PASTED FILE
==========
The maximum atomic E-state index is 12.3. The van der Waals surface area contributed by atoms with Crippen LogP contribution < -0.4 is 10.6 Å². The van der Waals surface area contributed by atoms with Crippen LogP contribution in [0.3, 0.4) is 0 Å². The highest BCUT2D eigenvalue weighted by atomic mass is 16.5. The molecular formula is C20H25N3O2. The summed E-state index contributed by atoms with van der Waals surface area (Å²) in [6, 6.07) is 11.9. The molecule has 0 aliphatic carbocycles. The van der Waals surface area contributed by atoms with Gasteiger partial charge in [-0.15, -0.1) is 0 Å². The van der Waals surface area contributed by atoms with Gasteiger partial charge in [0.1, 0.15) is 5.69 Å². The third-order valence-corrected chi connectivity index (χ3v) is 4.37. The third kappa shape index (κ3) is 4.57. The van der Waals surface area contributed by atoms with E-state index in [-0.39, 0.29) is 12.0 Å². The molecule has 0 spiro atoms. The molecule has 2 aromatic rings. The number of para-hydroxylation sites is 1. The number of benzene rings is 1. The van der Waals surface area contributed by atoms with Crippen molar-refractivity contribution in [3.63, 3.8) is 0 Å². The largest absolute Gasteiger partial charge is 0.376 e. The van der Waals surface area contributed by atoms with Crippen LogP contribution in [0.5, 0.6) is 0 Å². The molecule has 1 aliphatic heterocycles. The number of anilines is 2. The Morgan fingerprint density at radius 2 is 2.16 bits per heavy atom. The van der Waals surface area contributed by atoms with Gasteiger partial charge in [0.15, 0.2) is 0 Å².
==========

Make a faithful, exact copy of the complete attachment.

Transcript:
The maximum atomic E-state index is 12.3. The van der Waals surface area contributed by atoms with Crippen LogP contribution < -0.4 is 10.6 Å². The van der Waals surface area contributed by atoms with Crippen LogP contribution in [0.3, 0.4) is 0 Å². The highest BCUT2D eigenvalue weighted by atomic mass is 16.5. The molecular formula is C20H25N3O2. The summed E-state index contributed by atoms with van der Waals surface area (Å²) in [6, 6.07) is 11.9. The molecule has 0 aliphatic carbocycles. The van der Waals surface area contributed by atoms with Gasteiger partial charge in [-0.15, -0.1) is 0 Å². The van der Waals surface area contributed by atoms with Gasteiger partial charge in [0.1, 0.15) is 5.69 Å². The third-order valence-corrected chi connectivity index (χ3v) is 4.37. The third kappa shape index (κ3) is 4.57. The van der Waals surface area contributed by atoms with E-state index in [-0.39, 0.29) is 12.0 Å². The molecule has 0 spiro atoms. The molecule has 2 aromatic rings. The number of para-hydroxylation sites is 1. The number of benzene rings is 1. The van der Waals surface area contributed by atoms with Crippen molar-refractivity contribution in [3.63, 3.8) is 0 Å². The largest absolute Gasteiger partial charge is 0.376 e. The van der Waals surface area contributed by atoms with Crippen LogP contribution in [0.5, 0.6) is 0 Å². The molecule has 1 aliphatic heterocycles. The number of anilines is 2. The Morgan fingerprint density at radius 2 is 2.16 bits per heavy atom. The van der Waals surface area contributed by atoms with Gasteiger partial charge in [0.15, 0.2) is 0 Å².